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Carbon Fractionation within Individual Plants MEAS 760 Lori Skidmore & Jonathon Harris.

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Presentation on theme: "Carbon Fractionation within Individual Plants MEAS 760 Lori Skidmore & Jonathon Harris."— Presentation transcript:

1 Carbon Fractionation within Individual Plants MEAS 760 Lori Skidmore & Jonathon Harris

2 C 13 within Plants Does C 13 vary within individual plants? Is there a difference in internal fractionation between C3 and C4 plants? Many studies examining effects of C4 metabolism: –Winkler et al. 1978 –Farquhar et al. 1983 –Hobbie and Werner 2004 Prairie Ridge Data Summary

3 Does C 13 vary within plants? YES! Carbon fractionation within plants can be described by differences in: –Plant organs –Plant compounds

4 Fractionation in Plant Organs Differences in bulk  13C of different plant parts (leaves, roots) are common. Since most  13C measurements are made on leaves, it is important to indicate the plant part measured. Fractionation in plant organs differs among C3 and C4 plants (see figure on next slide).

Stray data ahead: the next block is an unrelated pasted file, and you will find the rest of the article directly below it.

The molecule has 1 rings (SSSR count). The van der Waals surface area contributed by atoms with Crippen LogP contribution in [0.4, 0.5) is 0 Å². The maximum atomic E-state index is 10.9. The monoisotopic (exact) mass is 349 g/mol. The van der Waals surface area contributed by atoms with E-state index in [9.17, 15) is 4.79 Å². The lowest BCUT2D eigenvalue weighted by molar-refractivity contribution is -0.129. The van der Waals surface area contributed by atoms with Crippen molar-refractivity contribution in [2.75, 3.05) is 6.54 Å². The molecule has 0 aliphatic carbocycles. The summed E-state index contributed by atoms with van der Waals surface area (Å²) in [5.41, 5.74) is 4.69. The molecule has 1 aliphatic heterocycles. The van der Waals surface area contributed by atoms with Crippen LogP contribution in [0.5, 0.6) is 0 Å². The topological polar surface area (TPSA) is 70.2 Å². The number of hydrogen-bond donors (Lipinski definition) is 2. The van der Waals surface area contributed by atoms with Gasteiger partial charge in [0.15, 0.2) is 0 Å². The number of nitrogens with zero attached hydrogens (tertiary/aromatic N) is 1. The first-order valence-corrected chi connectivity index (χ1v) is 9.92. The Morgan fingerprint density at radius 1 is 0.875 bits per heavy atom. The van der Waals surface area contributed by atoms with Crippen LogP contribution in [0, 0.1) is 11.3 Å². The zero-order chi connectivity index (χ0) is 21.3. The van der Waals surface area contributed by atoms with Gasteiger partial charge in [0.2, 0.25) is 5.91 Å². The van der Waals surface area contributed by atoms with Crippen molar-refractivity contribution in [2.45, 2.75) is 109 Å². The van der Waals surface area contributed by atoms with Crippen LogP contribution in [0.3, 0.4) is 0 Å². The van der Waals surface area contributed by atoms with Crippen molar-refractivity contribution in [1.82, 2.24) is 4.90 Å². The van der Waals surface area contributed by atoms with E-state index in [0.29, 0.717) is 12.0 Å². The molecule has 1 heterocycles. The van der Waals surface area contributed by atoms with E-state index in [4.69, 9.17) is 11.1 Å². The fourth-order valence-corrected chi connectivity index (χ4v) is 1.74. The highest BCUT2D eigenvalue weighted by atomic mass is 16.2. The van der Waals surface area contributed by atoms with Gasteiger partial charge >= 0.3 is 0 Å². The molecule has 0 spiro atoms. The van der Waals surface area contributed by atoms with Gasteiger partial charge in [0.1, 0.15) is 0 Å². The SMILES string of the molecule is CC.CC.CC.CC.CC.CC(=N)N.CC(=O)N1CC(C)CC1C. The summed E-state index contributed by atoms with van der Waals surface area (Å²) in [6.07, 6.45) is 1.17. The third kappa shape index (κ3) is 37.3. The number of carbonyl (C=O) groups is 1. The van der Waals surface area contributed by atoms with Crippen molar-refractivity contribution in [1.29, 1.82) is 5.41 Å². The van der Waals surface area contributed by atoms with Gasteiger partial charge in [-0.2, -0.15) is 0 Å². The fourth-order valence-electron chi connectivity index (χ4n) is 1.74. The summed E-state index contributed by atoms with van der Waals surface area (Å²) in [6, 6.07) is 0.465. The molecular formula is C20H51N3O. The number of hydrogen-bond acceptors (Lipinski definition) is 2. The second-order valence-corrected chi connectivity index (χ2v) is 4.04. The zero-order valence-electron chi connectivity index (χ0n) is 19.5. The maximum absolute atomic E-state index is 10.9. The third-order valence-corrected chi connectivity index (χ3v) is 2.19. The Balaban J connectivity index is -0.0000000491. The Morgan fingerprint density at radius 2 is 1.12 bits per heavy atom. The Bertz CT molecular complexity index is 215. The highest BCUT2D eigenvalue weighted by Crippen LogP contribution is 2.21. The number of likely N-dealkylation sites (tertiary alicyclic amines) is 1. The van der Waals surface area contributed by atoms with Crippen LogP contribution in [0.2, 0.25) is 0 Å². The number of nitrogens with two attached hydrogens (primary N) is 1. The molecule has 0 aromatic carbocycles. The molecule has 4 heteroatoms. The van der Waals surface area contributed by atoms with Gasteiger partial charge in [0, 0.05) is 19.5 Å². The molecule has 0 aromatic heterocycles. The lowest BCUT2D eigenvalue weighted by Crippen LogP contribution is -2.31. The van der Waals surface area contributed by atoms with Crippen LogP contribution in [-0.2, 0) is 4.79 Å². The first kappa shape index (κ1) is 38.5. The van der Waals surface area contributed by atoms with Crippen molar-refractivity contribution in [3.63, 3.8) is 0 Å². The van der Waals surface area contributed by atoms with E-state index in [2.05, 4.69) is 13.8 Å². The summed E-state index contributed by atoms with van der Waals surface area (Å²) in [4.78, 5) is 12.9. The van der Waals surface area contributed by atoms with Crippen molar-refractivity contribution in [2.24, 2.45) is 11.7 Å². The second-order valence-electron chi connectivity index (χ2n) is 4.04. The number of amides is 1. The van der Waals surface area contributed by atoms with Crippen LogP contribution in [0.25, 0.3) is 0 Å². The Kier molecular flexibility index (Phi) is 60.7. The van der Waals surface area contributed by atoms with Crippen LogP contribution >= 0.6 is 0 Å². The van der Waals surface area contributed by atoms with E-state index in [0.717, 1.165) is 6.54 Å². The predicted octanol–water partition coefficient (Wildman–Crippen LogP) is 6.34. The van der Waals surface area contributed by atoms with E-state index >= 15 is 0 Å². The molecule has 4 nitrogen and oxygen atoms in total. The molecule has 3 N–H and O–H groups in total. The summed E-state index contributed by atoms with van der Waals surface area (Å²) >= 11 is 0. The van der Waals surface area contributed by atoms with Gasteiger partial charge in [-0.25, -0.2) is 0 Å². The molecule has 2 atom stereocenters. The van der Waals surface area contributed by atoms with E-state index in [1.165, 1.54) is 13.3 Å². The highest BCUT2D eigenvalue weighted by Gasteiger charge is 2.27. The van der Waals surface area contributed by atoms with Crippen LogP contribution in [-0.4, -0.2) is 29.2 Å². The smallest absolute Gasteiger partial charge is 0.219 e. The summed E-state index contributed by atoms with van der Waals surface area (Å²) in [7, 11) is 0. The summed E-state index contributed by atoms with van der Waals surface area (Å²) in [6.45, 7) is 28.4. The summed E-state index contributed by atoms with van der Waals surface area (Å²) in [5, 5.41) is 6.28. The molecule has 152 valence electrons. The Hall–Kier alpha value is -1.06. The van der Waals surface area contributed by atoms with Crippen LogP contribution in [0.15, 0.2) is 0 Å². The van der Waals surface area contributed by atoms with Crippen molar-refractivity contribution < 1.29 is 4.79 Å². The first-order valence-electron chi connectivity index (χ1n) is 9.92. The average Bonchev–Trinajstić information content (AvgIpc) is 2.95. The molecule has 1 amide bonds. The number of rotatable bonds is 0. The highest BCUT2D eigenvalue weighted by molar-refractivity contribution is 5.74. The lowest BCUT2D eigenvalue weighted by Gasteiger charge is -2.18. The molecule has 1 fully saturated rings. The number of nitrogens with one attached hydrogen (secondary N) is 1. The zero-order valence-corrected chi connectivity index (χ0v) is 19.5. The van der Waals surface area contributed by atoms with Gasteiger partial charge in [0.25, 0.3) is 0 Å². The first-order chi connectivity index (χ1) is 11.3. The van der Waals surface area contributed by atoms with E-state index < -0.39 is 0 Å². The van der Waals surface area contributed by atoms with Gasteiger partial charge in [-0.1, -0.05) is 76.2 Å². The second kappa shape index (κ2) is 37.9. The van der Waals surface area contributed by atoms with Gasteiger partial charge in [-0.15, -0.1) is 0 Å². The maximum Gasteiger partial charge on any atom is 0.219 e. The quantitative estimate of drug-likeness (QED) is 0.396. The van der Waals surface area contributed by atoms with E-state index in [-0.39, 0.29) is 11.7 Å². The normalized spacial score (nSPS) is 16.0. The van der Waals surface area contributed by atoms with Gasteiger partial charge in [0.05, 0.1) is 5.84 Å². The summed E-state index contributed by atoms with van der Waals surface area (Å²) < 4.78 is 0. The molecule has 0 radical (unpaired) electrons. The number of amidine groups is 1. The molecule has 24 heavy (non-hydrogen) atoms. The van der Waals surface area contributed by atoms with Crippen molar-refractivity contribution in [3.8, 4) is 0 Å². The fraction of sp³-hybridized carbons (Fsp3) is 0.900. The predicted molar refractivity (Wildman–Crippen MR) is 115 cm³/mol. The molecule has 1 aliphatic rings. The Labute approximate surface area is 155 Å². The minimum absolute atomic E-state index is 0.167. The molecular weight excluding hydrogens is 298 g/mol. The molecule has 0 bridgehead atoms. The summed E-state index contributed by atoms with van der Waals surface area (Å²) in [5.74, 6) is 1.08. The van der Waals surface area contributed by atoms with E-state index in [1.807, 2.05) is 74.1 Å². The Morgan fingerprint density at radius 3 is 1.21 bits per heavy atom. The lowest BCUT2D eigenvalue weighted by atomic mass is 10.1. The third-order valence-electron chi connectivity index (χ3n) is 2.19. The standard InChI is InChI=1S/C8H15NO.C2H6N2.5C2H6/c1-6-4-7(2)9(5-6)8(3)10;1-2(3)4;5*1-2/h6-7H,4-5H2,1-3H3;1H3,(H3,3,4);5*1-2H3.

5 (From Hobbie and Werner, 2003)

6 Root to shoot variation Roots are slightly depleted in heavier isotope, compared to shoots but not when compared to leaves. Table 3 Werth & Kuzyakov 2006

7 Organs: C3 versus C4 C3 Plants Roots are typically enriched by 1–3‰ relative to leaves. Grains enriched by 1– 4‰ relative to leaves. C4 Plants Roots similar or slightly lower in δ13C relative to leaves. Grains enriched by ≈ 1.5‰ relative to leaves in maize. (Hobbie and Werner, 2003)

8 Fractionation in Plant Compounds Variations in the isotopic composition of plant organs can be shown to correspond to isotopic differences between organic compounds in the plant. Figure shows carbon isotope fractionation between amino- acids in Chlorella pyrenoides (Abelson and Hoering, 1961).